Lord Sewel Scandal Rages On

By Rowan Williams
  • – Lord Sewel urged to resign
  • – Turkey agrees Syrian safe zone
  • – China shares fall 8.5 percent


Lord Sewel has been suspended from the Labour Party and urged to resign from the House of Lords, following the release of a video showing the peer taking cocaine with prostitutes. Police are now investigating the allegations against Lord Sewel, who has already resigned as deputy speaker of the House of Lords and chairman of the Lords privileges and conduct committee. Lord Sewel has not spoken publicly about the scandal, but has reportedly indicated he would not stand down from the House of Lords. The suspension or expulsion of Lord Sewel may be delayed by up to a year, as investigations by the Lords commissioner for standards must be suspended if a matter is being investigated by police.

Turkey’s military action against Islamic extremist group the Islamic State (IS) looks set to escalate, following an agreement with the US to establish an ‘IS-free zone’ along Turkey’s 500-mile border with Syria. Turkey has long demanded the establishment of the safe zone as a precondition of it entering the military coalition against IS. Turkey has seen IS-related violence increase within its borders, and last week launched its first air strikes against IS in Syria in response. Kurdish forces in Syria have meanwhile appealed to Turkey to halt attacks on its units, alleging that Turkish tanks had shelled the Kurdish-held Syrian village of Zormikhar on Sunday.

Shares on the Chinese stock market fell 8.5 percent on Monday, the biggest one-day fall since February 2007. The fall in China’s Shanghai Composite Index comes after data on Friday showed the worst performance in industrial activity in China in 15 months. The fall marks a departure of investors’ uneasy confidence in China’s economic stability, following a precipitous drop in the Chinese stock market in June. Then, Chinese authorities had stepped in to stabilise the rapidly falling stock market. Monday’s share drop suggests that wider economic intervention to secure growth may be required before confidence and stability return to the Chinese markets.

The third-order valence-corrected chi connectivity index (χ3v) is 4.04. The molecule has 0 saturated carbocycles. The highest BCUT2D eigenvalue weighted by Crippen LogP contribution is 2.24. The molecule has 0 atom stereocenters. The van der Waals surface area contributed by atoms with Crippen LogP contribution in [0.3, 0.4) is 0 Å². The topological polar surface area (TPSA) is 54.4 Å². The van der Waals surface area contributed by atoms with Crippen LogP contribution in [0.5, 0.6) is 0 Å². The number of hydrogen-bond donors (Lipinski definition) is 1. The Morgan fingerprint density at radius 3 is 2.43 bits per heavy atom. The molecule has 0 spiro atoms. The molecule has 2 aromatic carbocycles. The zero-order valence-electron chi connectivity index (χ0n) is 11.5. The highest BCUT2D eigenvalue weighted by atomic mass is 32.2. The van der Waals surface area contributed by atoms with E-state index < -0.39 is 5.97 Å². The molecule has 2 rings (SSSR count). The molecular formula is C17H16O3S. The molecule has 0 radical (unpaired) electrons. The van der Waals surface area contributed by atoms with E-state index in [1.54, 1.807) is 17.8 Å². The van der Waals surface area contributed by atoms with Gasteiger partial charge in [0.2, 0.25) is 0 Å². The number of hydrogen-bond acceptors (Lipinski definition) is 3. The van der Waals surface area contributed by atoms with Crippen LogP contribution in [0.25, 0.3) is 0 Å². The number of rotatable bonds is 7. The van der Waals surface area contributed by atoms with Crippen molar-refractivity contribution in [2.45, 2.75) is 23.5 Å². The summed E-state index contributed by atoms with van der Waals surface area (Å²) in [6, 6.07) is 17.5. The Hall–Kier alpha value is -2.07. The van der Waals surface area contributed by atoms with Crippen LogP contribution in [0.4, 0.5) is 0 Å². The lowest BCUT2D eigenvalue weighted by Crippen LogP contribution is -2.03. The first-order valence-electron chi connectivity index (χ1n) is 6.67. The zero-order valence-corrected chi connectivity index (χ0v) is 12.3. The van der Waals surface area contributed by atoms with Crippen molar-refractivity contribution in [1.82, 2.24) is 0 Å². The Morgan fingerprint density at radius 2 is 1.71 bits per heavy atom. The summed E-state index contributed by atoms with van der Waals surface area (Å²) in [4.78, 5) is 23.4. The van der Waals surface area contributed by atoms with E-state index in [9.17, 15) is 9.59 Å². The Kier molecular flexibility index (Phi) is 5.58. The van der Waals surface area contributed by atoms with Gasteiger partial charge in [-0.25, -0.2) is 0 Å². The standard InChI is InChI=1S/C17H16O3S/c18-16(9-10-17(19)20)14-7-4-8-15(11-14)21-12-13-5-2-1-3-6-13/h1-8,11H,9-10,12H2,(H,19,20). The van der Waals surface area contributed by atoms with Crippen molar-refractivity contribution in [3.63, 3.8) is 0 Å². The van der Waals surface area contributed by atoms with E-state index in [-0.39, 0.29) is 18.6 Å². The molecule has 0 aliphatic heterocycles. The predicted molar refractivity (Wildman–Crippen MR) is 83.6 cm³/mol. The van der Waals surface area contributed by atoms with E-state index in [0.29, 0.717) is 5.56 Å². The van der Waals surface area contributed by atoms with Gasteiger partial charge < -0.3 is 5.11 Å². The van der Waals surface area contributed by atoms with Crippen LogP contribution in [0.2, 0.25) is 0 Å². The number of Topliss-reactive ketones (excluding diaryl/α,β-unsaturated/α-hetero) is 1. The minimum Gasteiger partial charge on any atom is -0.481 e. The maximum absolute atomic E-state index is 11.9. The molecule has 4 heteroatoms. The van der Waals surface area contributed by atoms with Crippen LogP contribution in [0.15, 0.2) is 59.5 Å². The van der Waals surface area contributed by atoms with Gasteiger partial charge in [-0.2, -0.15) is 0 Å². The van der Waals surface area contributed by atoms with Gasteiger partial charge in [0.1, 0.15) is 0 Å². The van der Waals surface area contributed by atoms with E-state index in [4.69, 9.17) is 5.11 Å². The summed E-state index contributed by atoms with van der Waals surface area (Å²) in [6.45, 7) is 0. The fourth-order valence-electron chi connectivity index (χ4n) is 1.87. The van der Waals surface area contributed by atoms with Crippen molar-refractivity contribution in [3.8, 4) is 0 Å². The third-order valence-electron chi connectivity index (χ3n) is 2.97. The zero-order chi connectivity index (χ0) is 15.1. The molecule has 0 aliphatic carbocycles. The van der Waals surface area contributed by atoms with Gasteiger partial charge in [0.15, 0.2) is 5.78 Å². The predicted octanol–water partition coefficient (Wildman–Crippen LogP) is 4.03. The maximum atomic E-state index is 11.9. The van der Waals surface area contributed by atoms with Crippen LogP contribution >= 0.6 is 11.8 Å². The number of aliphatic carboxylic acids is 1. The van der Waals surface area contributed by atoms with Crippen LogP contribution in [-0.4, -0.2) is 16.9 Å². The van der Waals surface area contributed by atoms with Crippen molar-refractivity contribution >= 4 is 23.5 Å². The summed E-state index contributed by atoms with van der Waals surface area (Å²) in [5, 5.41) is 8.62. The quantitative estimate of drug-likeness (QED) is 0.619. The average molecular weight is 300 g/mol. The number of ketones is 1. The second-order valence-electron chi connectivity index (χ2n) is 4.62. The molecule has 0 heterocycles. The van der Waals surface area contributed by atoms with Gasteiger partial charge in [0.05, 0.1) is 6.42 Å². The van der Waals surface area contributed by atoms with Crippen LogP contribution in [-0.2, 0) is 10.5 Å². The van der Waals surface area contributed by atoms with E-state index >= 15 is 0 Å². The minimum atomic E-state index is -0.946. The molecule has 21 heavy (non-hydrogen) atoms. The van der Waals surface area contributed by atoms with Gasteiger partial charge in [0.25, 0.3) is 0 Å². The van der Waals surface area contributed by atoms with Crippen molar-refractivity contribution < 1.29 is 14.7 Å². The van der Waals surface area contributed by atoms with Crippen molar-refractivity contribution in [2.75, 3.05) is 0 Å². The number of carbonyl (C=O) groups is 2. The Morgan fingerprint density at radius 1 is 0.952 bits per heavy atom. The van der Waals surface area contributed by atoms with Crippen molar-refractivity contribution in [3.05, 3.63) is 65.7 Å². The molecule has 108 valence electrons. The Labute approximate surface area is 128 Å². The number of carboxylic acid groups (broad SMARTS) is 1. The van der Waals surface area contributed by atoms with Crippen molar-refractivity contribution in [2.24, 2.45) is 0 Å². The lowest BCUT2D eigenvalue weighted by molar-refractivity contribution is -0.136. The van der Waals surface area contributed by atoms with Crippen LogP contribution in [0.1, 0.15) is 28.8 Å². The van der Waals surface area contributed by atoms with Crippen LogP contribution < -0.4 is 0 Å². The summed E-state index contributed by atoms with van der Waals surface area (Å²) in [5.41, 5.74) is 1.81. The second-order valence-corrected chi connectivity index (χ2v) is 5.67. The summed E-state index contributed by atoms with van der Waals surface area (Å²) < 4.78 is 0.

The Papers

Yesterday’s drug revelations surrounding Lord Sewel make the headlines in most of the tabloids today, as well as The Daily Telegraph. The Telegraph writes that the House of Lords has called the police on “cocaine video peer” Lord Sewel. Sewel was the former Labour minister in charge of standards, the paper writes. In other news, the Independent leads with a warning that Britain leaving the EU “would harm universities and students”. The warning comes from vice-chancellors of 133 leading universities, who also say that leaving the EU could threaten scientific research, exchange programmes, and graduate job prospects. The Guardian leads with news that ethnic minority Britons have been left “worse off” after the government’s Budget. According to a racial equalities thinktank, benefit cuts will hit “4m people and 1.25m homes”. The Times warns wealthy readers to “Act now or risk losing valuable pension perk”. Tax relief on pension contributions, worth £5,000 to millions of Britons, is to be removed, a government minister has warned. The Financial Times leads with news that US$200 billion of energy projects has been shelved following another slump in the price of oil.

British Media on China

On the latest China stock market fall: Monday’s sharp drop in China’s Shanghai Composite Index has received coverage from UK media. The BBC reports that despite government intervention, it is “lack of confidence in the government measures that has led to the fall”, with “weaker than expected” growth also partly to blame. The Daily Telegraph features a piece asking “Why has the Chinese stock market plunged again?” The piece suggest three possible answers: either China’s economy has “come off the rails”; authorities “won’t keep supporting the market”; or authorities “can’t keep supporting the market”. The Guardian’s agency piece on the story writes that “analysts struggled to explain the severity” of the stock sell-off.

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